Catholics have complained that the Church is misogynistic and controlling as well as discriminating against people who are divorced and gay in response to a consultation carried out in England and Wales ahead of the Synod on the Family next month.
The critical comments appear in a summary of responses from more than 2,000 Catholics in 16 dioceses published yesterday by Cardinal Vincent Nichols.
The most scathing remarks concern the Church’s denial of communion to divorce and remarried Catholics, its view that couples living together outside marriage is sinful and its treatment of homosexuals and women.
Although many respondents refer to family life as a “blessing”, there are also accounts from people who write about being trapped in unhappy marriages and the detrimental effect this has on their children. A number of parents refer to the difficulty of passing on the faith to their children who perceive the Church as holding “outdated and misogynistic views”.
“There was a general consensus of the Church being pharisaical in its response to who can and cannot receive the blessed sacrament,” according to one diocese.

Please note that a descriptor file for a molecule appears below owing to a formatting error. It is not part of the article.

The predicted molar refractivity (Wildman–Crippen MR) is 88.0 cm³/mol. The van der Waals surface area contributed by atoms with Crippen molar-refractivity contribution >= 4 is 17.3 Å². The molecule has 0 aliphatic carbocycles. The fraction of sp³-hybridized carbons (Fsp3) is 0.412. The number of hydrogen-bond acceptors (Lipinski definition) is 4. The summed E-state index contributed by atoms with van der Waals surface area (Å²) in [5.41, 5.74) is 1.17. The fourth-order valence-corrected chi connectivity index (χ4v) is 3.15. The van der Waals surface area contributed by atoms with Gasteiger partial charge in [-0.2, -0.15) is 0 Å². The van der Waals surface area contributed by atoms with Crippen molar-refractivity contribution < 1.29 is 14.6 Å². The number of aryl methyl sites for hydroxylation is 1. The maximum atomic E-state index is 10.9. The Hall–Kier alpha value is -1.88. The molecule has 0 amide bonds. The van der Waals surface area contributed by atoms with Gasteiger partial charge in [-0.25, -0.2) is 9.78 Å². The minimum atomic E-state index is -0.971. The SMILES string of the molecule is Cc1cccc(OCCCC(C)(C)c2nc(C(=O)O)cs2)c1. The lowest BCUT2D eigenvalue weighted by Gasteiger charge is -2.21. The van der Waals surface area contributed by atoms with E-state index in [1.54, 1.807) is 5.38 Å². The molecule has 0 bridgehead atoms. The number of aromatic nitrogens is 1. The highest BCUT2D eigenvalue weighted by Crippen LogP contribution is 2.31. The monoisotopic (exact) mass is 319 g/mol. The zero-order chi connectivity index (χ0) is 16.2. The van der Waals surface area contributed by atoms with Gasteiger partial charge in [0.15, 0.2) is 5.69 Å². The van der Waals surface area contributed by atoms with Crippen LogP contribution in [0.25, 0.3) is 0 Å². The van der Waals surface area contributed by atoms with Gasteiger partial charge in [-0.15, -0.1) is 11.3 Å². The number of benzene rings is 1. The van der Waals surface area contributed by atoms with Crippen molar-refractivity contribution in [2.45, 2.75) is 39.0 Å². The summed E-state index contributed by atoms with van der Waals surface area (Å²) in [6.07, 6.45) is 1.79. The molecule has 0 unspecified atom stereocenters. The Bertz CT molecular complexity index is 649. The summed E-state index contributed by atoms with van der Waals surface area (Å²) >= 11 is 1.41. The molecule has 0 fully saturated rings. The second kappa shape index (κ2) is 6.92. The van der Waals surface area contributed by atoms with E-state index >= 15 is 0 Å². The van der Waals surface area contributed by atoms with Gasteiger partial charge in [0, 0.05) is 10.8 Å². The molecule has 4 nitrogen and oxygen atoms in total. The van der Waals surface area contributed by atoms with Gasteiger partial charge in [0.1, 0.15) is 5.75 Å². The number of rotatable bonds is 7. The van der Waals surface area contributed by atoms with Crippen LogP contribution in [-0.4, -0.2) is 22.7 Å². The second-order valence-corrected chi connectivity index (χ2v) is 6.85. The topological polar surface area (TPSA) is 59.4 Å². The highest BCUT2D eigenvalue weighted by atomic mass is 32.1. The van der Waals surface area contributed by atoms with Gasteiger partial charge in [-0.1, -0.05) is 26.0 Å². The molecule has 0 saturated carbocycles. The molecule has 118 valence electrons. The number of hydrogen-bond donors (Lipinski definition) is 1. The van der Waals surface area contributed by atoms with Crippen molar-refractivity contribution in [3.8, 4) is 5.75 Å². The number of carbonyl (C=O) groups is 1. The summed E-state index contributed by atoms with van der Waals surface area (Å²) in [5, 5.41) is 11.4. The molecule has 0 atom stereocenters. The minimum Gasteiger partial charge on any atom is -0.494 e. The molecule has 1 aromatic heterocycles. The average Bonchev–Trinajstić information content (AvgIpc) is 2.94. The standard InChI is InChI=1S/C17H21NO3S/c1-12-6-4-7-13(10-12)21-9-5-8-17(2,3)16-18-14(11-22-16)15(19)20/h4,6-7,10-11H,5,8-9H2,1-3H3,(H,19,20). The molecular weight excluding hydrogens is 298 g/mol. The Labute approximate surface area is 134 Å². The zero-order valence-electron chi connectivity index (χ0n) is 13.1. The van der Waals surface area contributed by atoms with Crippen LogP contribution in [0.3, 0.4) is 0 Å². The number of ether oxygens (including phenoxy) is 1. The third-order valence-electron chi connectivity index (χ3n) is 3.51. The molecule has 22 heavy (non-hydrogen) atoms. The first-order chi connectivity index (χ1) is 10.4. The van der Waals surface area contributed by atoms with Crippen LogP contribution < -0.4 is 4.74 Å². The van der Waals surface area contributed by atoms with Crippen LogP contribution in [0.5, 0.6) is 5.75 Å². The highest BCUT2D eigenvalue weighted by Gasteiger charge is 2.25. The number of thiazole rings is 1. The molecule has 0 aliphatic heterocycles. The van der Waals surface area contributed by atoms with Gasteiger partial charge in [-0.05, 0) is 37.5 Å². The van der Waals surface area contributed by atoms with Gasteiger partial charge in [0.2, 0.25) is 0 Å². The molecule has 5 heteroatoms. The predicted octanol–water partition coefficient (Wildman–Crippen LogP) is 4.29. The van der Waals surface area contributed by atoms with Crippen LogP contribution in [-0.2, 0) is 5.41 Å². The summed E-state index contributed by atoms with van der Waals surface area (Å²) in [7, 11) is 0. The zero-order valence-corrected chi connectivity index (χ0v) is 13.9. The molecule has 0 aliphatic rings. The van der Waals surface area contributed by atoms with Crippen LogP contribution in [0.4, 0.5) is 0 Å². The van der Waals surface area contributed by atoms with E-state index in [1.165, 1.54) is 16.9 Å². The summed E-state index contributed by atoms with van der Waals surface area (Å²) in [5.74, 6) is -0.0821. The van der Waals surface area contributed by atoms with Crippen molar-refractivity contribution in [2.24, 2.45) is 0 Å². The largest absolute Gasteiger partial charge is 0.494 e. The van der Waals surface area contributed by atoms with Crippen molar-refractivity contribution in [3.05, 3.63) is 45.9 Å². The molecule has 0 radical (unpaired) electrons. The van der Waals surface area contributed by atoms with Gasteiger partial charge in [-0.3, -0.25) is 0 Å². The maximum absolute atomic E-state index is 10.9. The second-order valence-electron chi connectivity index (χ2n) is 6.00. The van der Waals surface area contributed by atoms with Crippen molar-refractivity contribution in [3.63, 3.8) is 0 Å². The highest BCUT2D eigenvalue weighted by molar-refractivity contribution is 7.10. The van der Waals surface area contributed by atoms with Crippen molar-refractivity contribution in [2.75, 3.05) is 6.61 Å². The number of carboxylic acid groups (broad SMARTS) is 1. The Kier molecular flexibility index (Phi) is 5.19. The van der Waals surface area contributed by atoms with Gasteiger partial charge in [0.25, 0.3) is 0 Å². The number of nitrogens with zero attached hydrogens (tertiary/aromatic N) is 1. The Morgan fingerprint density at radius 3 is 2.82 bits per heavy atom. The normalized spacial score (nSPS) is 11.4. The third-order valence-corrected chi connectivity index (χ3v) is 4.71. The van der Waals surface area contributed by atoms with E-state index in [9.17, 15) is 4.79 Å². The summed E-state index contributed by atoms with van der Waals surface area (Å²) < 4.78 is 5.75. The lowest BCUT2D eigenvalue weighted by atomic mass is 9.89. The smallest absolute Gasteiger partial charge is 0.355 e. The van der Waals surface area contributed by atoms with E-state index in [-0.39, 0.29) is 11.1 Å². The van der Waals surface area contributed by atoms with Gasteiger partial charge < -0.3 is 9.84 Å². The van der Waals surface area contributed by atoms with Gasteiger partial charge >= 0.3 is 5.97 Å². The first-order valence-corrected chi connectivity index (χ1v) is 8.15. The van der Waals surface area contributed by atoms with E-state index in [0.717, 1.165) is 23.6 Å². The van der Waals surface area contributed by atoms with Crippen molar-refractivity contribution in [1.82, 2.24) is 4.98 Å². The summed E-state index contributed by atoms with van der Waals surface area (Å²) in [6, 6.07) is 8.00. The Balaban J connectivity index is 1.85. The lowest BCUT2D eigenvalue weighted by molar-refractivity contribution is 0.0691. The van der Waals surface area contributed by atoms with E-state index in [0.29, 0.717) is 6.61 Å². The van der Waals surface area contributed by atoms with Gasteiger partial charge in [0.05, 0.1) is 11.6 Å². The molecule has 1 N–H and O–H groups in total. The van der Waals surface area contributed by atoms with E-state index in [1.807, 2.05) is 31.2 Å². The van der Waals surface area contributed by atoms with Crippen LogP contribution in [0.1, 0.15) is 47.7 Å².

Many of those surveyed believe the Church held 'outdated and misogynistic views' (PA)
Cardinal Nichols told journalists that the synod and the consultation were not PR exercises and that the responses reflected that the Catholic Church is a Church of sinners and that “we make a mess of things”.
"What we’ve got is a lively, passionate, family and we have our arguments and we have our different points of view and that’s fine because we a shared Lord and we have the places where we meet. And it’s very important that we learn more about how to make everybody welcome in those places,” he added.
The bishops’ conference set out six questions for the laity in a leaflet and online last December. The questions were simple and positive in tone asking questions such as “How does your family life enrich those around you?” and “In what way, through the abiding presence of God, is your family ‘salt of the earth and light to the world’?”.
The publication of the summary of responses is a departure for the bishops. Last year they declined to publish details of their findings after conducting a similar exercise ahead of the Extraordinary Synod on the Family when they received a much bigger response.
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